If we allowed stops very close we would then get more trades and more spread profit . At the end of the day very tight stops in SB are self defeating , as has been commented on many times in these discussion sheets SB is more suited to longer term position taking or portfolio management than intensive day trading.

Simon
 

Zenda

Well-known member
491 10
You should allow the stops to be a close as possible - its our choice especially when trading large sums - Trailing stops very close locks in our profits - but then SB companies do not like you to trade that way - it attracts too many good traders !! keep it at 10 or above we'll get some back syndrome - we dont want them to continually pick up small profits ..........
 

adrianallen99

Established member
630 4
I guess it depends on your strategy, but it would be nice to have the option in certain circumstances, even it if meant having 2 stops A guaranteed and a non-guaranteed (The non guaranteed being the close stop.
 

capitalspreads

Experienced member
1,452 79
sorry grubs misunderstood your final point.

Often the reason that an SB company will not allow stops very tight in large size, is that there is just not that kind of size in the market. Love them or loath them SB companies will often add a great deal of liquidity to the market. Even as a small company we often accept trades in 100s of pounds a point in markets where you could not get that kind of size away in the underlying contracts. If we were to allow stops very close we may find that traders are dilberately putting stops in to trigger a move in the underlying that they could take advantage of elsewhere. (with another SB co or in the future itself).

Also customers will happily put very close market ordes in just before a big number and then complain that they did not get a fill at their desired level when the market has moved 100 points in five seconds. In the real world you would (as a market order in the futures market) be at the back of the queue for filling and be filled at awful levels. The SB companies will in general fill 'new' orders at much more favorable prices.

I know this all sound like us carping but nowadays the SB market is becoming a significant player in the total volumes (especially in pre market trading (wall street, S&P) ) so itself becomes vulnerable to the sharp market practices that can occur.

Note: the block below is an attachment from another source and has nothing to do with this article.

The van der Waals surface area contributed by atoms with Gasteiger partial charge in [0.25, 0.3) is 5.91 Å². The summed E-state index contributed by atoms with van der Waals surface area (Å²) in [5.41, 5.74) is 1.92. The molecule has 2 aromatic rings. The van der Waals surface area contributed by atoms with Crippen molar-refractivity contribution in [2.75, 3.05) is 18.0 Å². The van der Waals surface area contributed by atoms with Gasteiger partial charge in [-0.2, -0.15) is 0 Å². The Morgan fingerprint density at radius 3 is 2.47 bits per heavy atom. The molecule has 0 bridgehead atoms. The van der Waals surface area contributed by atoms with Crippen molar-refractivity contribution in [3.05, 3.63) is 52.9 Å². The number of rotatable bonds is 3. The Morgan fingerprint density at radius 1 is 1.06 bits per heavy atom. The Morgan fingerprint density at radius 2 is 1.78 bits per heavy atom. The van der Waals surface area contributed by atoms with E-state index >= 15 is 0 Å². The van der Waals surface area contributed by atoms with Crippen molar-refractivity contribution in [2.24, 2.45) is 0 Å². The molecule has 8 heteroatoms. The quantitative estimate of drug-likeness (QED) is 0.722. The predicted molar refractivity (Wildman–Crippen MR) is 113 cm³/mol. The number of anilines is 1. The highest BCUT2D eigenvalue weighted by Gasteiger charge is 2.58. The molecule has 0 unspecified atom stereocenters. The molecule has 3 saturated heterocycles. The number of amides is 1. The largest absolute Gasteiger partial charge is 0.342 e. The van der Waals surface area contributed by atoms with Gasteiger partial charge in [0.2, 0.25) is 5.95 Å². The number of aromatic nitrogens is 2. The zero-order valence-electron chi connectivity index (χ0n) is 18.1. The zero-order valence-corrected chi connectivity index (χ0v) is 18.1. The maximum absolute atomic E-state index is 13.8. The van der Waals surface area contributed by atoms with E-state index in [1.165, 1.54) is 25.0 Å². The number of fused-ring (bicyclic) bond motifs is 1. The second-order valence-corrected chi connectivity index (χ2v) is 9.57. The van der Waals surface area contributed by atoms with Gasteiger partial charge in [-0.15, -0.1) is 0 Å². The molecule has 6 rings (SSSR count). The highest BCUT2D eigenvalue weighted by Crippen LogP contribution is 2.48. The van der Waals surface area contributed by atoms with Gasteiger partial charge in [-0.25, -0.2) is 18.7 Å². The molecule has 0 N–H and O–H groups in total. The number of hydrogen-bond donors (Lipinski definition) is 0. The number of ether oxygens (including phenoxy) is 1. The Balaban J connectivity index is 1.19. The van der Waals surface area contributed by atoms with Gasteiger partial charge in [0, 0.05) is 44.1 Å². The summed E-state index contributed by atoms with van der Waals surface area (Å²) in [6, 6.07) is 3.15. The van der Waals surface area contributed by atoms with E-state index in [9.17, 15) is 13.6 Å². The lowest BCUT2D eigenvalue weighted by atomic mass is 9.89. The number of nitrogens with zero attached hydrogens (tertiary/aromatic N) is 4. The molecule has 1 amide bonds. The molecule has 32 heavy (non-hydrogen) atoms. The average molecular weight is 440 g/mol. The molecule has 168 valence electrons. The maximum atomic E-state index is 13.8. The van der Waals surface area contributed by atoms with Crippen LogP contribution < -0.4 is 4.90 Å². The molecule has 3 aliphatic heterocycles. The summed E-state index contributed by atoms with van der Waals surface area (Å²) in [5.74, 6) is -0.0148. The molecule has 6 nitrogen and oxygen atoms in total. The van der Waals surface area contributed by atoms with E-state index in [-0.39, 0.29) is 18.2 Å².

And to be honest if you wish to place a market stop that close I have to assume that you are actually following the market very closely so rather than risk a tiny tick move taking you out on an SB stop, you would be trading out yourself.

Zenda

i am sorry but you are wrong, if you keep trading taking small profits with tight stops, if your size was reasonable, every SB company would love you because we would be taking the spread over and over again. And frankly SB does not lend itself to small profit targets because due to the spread you would have to win five times in six to make up for every time your stop gets hit. And if you were that good in short term trading you would be very rich indeed and every dealing room in the city would want you.

Simon
 
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cshieldsx

Junior member
31 2
slightly unrelated question but I cant find the answer anywhere and its sort of on topic. With stop losses is it better to pay to make it guaranteed or just go non-guaranteed and save the money ? If the price does "gap-through" the non-guaranteed stop loss , realistically how long will it be until it is stopped ? Are we talking a few extra seconds, minutes, or hours or what ?! Thanks

What do all you guys do ? You always guarantee your stop loss ?

Thanks
 

Splitlink

Legendary member
10,850 1,233
slightly unrelated question but I cant find the answer anywhere and its sort of on topic. With stop losses is it better to pay to make it guaranteed or just go non-guaranteed and save the money ? If the price does "gap-through" the non-guaranteed stop loss , realistically how long will it be until it is stopped ? Are we talking a few extra seconds, minutes, or hours or what ?! Thanks

What do all you guys do ? You always guarantee your stop loss ?

Thanks

So far, I have always been stopped out at my price but I find it better not to be watching the screen when the stop is taking place, because it takes several minutes before it gets filled. When it does get filled, it seems to me that the price is on the way up, again, after having been a few points below. This should not matter to me, because I have , so far, always got my price. Nevertheless, I ask myself if it is their policy to trigger the stops at their convenience while they wait to see what the price is going to do. If the price was to keep falling and not return what would my trade get stopped at? Frankly, I don't know what is best, but I put a stop on much lower than I intend to close, for emergencies, and then close earlier, manually. I prefer that way. Yesterday morning my area was plagued with power cuts, which emphasizes the need to have a stop somewhere.

Personally, though, I have never felt the need for guaranteed stops

Regards, Split